The Kentucky Derby, Preakness and Belmont make up the Triple Crown races each year, something we already know. The first two legs are major events at Churchill Downs and Pimlico Race Course respectively, while the Belmont, although major, is a bit more reserved. The Derby and the Preakness desires the huge crowd, charges huge prices to sit in the stands and opens up the infield to those bent on partying more than actually watching a stakes race on the turf. The Derby regularly draws 150,000 and the Preakness has seen 121,000 plus. Unfortunately, the rest of the racing calendar at both Churchill and Pimlico leaves a lot to be desired. In fact, it can be argued that ignorance is the operative word once these two days are in the books.
Despite its critics, NYRA still has the best race schedule in the land. The three tracks offer more stakes races and races with minimum $100,000 purses than anywhere in the country. Even Aqueduct, in the dead of winter has more stakes races than some tracks do in the summer. NYRA has a new CEO and a new plan and a goal to make a profit without the help of racino slots. They have taken their first major step and they are making Belmont Stakes Day a major, marketing event. On June 7, the Belmont will be run, this time with a $1.5 million purse. The Met Mile, always a Memorial Day event, is now part of the Belmont Stakes undercard. The Brooklyn Handicap, a 1 ½ mile event contested the Friday before, is now part of the undercard. In all, there are 10 stakes races on Belmont Stakes Day, totaling $8 million in purses. Only Breeder’s Cup Saturday is a richer day in the Sport of Kings.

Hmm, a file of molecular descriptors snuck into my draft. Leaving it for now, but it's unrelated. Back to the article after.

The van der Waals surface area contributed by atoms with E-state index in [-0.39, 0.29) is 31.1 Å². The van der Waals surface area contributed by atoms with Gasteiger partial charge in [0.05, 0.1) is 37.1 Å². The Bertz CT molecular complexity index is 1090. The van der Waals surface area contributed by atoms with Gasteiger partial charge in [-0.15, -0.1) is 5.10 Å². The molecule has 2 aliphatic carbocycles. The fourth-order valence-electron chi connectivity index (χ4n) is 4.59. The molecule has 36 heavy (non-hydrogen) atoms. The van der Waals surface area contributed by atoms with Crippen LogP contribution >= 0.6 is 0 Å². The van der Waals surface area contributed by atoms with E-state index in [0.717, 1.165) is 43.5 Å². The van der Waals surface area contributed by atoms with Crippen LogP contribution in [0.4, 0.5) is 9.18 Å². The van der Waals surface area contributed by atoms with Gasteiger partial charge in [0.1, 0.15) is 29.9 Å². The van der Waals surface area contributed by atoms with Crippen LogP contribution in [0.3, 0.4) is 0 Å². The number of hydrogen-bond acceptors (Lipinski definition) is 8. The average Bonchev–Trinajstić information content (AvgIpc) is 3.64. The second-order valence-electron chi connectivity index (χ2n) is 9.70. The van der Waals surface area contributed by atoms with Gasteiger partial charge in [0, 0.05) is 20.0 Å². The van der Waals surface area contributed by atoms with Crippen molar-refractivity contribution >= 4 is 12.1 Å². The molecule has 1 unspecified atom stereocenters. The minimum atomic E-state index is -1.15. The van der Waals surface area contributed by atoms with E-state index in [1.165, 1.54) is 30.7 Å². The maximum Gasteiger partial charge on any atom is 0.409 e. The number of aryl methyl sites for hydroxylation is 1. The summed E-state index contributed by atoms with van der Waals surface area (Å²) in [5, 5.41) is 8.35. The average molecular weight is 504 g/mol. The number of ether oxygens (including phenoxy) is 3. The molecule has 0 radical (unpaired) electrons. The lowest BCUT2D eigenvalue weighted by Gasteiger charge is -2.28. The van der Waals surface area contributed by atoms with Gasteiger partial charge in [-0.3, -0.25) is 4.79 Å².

The infield is closed at Belmont Park, so you’ll never see Belmont look like Pimlico, but Big Sandy is a canyon, a mammoth place to watch horse racing. In 2004, there were over 120,000 in attendance to see if Smarty Jones could win the Triple Crown and they all let out a collective gasp as Birdstone edged him at the very end. The major question is whether the addition of these excellent races will bring more people to Belmont Park on June 7. If a Triple Crown is on the line, the numbers will be there, but usually when it isn’t, the crowds are smaller, but still decent. Getting 50,000 plus to come to a race track is impressive. As we know, there are many options and ways to spend one’s hard earned money. It remains to be seen how these major stakes races will appeal to the casual fan. As a fan of the sport, I love it, love the fact that 10 of the races will have horses I know, trainers I know and jockeys I know, but to the average fan, they can make just as much money betting on a claiming race than they can on the Brooklyn Handicap.
We know that the handle will be astronomically bigger. If you have 75,000 or more at the track, they’re going to bet as are those at home or at an OTB parlor. Pimlico makes virtually all of its money on Preakness Day, enough to keep racing alive in Maryland. NYRA certainly doesn’t need to have one big day because unlike Pimlico, they have Saratoga, and although they have to be careful of exploiting the Spa, it does make money for them. What they’re trying to do here is to showcase their other big track, Belmont Park, and with 20 million people hovering in the NYC metro, they should be able to market to a sizable number of them.